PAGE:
Volume XLII-2/W15
Int. Arch. Photogramm. Remote Sens. Spatial Inf. Sci., XLII-2/W15, 945–952, 2019
https://doi.org/10.5194/isprs-archives-XLII-2-W15-945-2019
© Author(s) 2019. This work is distributed under
the Creative Commons Attribution 4.0 License.
Int. Arch. Photogramm. Remote Sens. Spatial Inf. Sci., XLII-2/W15, 945–952, 2019
https://doi.org/10.5194/isprs-archives-XLII-2-W15-945-2019
© Author(s) 2019. This work is distributed under
the Creative Commons Attribution 4.0 License.

  26 Aug 2019

26 Aug 2019

NEW REALITIES FOR CANADA’S PARLIAMENT: A WORKFLOW FOR PREPARING HERITAGE BIM FOR GAME ENGINES AND VIRTUAL REALITY

C. Pybus1, K. Graham1, J. Doherty2, N. Arellano1, and S. Fai1 C. Pybus et al.
  • 1Carleton Immersive Media Studio, Carleton University, 1125 Colonel By Drive Ottawa, Canada
  • 2Azrieli School of Architecture and Urbanism, Carleton University, 1125 Colonel By Drive Ottawa, Canada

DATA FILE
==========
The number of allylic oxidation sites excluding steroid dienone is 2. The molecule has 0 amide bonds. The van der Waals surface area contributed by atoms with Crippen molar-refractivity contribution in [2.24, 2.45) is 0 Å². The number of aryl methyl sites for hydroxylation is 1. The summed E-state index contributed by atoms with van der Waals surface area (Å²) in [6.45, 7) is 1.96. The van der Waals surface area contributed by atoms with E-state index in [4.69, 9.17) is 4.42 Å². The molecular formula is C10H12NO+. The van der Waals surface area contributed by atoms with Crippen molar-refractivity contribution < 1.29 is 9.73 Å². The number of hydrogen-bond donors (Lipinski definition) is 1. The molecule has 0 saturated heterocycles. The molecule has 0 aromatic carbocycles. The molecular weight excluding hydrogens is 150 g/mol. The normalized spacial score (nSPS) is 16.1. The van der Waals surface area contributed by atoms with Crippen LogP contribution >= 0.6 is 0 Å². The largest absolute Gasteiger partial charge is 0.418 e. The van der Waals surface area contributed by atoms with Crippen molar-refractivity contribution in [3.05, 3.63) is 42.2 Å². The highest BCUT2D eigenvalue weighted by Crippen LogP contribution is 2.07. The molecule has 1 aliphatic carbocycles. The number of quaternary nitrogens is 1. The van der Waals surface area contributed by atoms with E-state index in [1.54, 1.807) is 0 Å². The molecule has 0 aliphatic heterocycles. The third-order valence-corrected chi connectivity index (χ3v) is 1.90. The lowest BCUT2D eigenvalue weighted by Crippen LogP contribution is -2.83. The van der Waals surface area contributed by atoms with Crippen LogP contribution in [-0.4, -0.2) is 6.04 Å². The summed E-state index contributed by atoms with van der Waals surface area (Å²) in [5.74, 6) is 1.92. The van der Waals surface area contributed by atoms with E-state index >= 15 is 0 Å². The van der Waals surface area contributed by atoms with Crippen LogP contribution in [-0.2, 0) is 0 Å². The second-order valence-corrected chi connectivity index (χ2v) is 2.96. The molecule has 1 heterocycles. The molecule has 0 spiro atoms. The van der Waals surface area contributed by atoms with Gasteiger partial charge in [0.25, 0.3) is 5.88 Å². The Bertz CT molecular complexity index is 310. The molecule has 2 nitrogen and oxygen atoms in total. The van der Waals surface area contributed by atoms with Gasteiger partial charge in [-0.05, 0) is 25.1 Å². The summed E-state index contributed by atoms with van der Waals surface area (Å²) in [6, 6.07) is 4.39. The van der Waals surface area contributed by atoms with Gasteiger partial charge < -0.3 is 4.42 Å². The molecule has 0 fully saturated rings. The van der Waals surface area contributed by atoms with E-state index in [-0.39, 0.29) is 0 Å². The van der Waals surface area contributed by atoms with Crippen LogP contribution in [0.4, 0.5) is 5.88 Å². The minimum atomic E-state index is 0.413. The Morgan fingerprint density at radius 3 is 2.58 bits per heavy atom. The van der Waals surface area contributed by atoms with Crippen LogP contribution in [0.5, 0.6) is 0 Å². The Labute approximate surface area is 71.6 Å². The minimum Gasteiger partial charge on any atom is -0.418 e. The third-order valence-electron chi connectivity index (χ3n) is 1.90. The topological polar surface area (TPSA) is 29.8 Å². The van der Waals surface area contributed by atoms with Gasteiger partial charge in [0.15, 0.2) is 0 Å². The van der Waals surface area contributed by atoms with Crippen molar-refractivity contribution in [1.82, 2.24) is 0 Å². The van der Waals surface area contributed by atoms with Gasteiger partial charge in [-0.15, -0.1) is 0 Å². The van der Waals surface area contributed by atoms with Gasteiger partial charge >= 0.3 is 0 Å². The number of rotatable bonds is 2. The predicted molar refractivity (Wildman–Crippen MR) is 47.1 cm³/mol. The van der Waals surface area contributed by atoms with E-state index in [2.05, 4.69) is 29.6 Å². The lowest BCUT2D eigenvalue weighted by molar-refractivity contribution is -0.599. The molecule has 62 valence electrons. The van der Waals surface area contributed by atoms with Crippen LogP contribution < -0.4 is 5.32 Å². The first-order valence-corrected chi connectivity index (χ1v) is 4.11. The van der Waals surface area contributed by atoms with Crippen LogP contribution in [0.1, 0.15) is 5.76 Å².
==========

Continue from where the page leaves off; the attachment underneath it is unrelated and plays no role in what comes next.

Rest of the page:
Keywords: HBIM, VR, virtual reality, digital cultural heritage, game engines, serious games, storytelling

Abstract. With a growing interest in the use of virtual reality (VR) for dissemination of cultural heritage sites, the question of how to leverage existing documentation as content for virtual experiences becomes a potentially valuable opportunity. Notably, as sites are increasingly documented with building information modelling (BIM) for the purposes of conservation, there is potential to give these models a second life as content for public education and promotion. However, although software exist for viewing BIM in VR headsets, they are inadequate for complex models typical of heritage buildings, and lack functionality for integrating custom didactic content and storytelling. To make BIM performative in VR and allow for custom content, a workflow was developed to translate BIM into game engine scenes — which optimizes geometry following performance guidelines of VR while maintaining the high visual fidelity of the BIM. As a case study, six heritage spaces of the Centre Block of the Canadian Parliament which had been previously documented and modelled by CIMS were prepared for Unity3D, enabling their later use in a storytelling experience.